Exclusive The BMA is ‘currently in negotiations’ with NHS England to ensure primary care networks (PCNs) get the resources they need to deliver network specifications.
From April 2020, all networks will have to begin to fulfil seven service specifications under the network contract DES, including medication reviews and enhanced care in care homes.
However, it will not attract extra funding, above and beyond the money being given to employ the non-GP healthcare staff.
GPs have argued that this funding will not be enough to ‘suddenly deliver’ these extra specifications, saying it is ‘more work with no funding attached’.
But the BMA has told Pulse that negotiations over funding for the delivery of the seven service specifications are ongoing.
Funding will be unlocked over the next two years to employ additional practice staff, including physiotherapists, paramedics and physician associates. These staff, alongside the pharmacists and social prescribers currently being funded, is hoped to total 22,000 by 2023/24.
The contract document said that, in return for the funding for these new staff, must deliver the seven service specifiations. These include:
- medication reviews;
- enhanced health in care homes;
- anticipatory care for high-need patients;
- ‘personalised care’, to implement the NHS comprehensive model;
- early cancer diagnosis;
- CVD prevention and diagnosis;
- and tackling neighbourhood inequalities.
The contract states: ‘The annual funding increase under the additional roles reimbursement scheme will be tied to agreeing the service specifications nationally, and their subsequent delivery.’
In a Twitter post, Wyre Forest GP Dr Roy Williams asked the BMA how PCNs are expected to deliver ‘more work’ if the funding does not follow.
He said: ‘NHS England now confirming that there will be no funding attached – how can PCNs deliver more work with no funding – the small number of additional roles should be supporting practices not delivering NHSE ambition – I feel we have been missold.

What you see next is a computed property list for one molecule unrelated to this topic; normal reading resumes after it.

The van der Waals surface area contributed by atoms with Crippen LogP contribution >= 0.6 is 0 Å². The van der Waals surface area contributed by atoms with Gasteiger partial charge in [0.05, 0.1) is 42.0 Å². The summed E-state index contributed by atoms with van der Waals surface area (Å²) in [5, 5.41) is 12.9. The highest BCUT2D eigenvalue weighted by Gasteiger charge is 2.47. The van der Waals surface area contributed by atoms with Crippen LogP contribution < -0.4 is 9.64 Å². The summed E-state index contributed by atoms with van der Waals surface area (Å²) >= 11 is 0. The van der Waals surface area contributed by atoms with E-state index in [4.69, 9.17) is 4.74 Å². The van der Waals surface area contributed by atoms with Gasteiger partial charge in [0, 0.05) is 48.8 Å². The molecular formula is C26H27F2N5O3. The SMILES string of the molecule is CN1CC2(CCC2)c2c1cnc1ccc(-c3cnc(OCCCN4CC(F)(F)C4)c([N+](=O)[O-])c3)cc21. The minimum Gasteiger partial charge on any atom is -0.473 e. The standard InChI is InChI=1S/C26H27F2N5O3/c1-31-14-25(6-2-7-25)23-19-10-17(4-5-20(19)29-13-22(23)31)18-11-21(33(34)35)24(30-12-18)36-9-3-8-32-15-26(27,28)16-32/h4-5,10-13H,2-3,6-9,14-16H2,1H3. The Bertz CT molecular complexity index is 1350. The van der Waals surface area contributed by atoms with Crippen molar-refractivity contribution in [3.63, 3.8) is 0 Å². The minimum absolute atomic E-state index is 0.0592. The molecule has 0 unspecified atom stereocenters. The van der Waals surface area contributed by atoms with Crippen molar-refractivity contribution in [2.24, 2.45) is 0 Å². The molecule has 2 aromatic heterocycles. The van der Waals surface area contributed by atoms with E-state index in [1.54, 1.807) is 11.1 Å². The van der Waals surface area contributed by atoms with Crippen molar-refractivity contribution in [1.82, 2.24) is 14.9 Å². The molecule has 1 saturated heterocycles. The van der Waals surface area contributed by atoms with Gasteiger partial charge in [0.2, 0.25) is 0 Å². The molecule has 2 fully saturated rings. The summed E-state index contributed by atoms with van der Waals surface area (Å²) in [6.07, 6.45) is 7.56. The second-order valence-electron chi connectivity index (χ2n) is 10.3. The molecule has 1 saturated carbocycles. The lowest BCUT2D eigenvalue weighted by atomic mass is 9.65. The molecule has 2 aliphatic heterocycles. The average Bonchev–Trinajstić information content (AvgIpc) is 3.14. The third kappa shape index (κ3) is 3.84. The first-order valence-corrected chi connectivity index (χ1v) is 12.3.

‘Really struggling to understand the thinking that the few hours of additional staff that we are paying 30% of will allow us to suddenly deliver five national specs – this should be about making practices sustainable first – also confusion about existing funding stream.’
In response, BMA GP Committee executive member Dr Krishna Kasaraneni said: ‘We are in negotiations now’ and the ‘absolute priority is about supporting and rebuilding general practice.’
He told Pulse: ‘PCNs are beginning to consider the requirements for the coming year and it’s understandable that they need more information about this as soon as possible.
‘PCNs have the potential to transform general practice and community-based care, including the services delivered to patients, but only if they are properly resourced.
‘The BMA is currently in negotiations with NHS England on the elements of the contract agreement that will begin next year, and will work to ensure that PCNs, regardless of where they are based, have the tools and resources they need to deliver what is expected of them.’
We are in negotiations now Roy and will be able to update you once they are concluded.
— Krishna Kasaraneni (@Dr_Kasaraneni) October 19, 2019
NHS England previously said the networks who will deliver the requirements ‘further’ and ‘faster’ will get additional funding.
Earlier this month it admitted that some areas across the country will struggle to recruit the 20,000 additional primary care staff that were promised to them.